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Is there any way to open the command prompt and change directory in the command prompt and run the batch file in the same command prompt using java.

I know how to open the command prompt using java. Thanks,

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6 Answers 6

Be wary of Java's exec. It can hang if the batch process fills the output buffer, and cause other weird problems.

I suggest you look at apache exec. Specifically for your needs you should note that the Executor interface has a setWorkingDirectory method.

Basic usage:

Executor exec = new DefaultExecutor();
CommandLine cl = new CommandLine("mybatch.bat");
int exitvalue = exec.execute(cl);
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You can encode the CD and the batch file in the value for cmd.exe /K. From the doco (cmd /?):

Note that multiple commands separated by the command separator '&&' are accepted for string if surrounded by quotes.

For Example:

cmd /C "CD C:\ && Dir"
cmd /C "CD C:\Windows && Dir"
cmd /C "CD C:\Windows && MySuperSuperBatchFile"

For more detail, run:

cmd /?

from the command line.

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can i have example for that –  user48094 Feb 13 '09 at 2:38
Very helpful! thanks –  Maroun Maroun Mar 4 '13 at 17:04

A couple of the java.lang.Runtime.exec() variations does have a dir argument, so I assume you are not thinking of that?

You can compile the following C program and execute as a wrapper to start any program in any directory you want. If you use a String array with Runtime.exec you will avoid all issues of command line parsing/portability/proper quoting of the arguments.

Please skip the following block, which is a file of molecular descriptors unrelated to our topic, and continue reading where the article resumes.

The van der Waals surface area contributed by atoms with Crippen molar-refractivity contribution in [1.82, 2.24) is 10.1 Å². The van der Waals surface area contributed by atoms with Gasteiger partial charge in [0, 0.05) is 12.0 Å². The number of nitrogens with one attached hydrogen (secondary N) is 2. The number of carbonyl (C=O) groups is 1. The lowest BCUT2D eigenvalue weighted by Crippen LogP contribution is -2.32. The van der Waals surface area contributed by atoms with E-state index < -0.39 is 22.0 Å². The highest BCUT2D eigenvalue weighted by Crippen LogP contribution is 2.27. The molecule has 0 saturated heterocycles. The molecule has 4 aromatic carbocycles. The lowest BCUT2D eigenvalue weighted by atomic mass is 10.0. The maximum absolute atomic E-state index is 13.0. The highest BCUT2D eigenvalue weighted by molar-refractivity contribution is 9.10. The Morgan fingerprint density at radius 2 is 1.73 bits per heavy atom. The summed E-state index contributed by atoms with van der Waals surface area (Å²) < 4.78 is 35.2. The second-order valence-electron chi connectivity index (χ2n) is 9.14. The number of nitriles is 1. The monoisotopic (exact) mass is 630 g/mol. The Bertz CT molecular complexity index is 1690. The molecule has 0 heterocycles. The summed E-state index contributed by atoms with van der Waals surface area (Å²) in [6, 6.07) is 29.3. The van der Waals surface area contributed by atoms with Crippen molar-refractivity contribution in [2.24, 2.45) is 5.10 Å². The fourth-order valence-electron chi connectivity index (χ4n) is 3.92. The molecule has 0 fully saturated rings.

I do not have any windows machine to test on here, but if you compile the C program to cdexe.exe you should be able to use it as the following:

public class Main {
        public static void main(String args[]) {
                String[] s = { "c:\\some\\place\\cdexe.exe",
                "c:\\start\\dir", "c:\\my\\batch\\file.bat", "arg1", "..." };
                try {
                } catch (java.io.IOException e) {

I guess unistd.h is maybe not available on windows, but just substitute with one containing a execv prototype.

#include <stdio.h>
#include <unistd.h>  // or hard code "int execv(const char *path, char *const argv[]);"

int main(int argc, char *argv[])
        if (argc < 3) {
                fprintf(stderr, "Error: Usage: %s <directory> <program> [arguments]\n", argv[0]);
                return 1;
        if (chdir(argv[1]) < 0) {
                fprintf(stderr, "chdir(%s) failed\n", argv[1]);
                return 1;
        argv[1] = argv[2];
        execv(argv[1], &argv[2]);      // use execvp if you want PATH to be searched
        fprintf(stderr, "execv returned\n");
        return 0;
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+1 for pointing out that exec has a dir, -1 for C = 0... sorry –  Bill K Feb 14 '09 at 0:59

It's difficult to do from Java for goofy platform-independence reasons: basically what if you're running java on a system that doesn't have hierarchical directories?

There are a number of workarounds depending on what you're really trying to do, but possibly the simplest is to run the eventual command using java.lang.Runtime.exec().


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get the environment var "comspec" then exec %comspec% /c start/d directory /b batchfile.bat

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Keep the batch file in "path". You can execute it without going to any specific directory.

(For example you can have an entry "set path=%path%;C:..........\YourBatchFile.bat" in Autoexec.bat in Windows environment)

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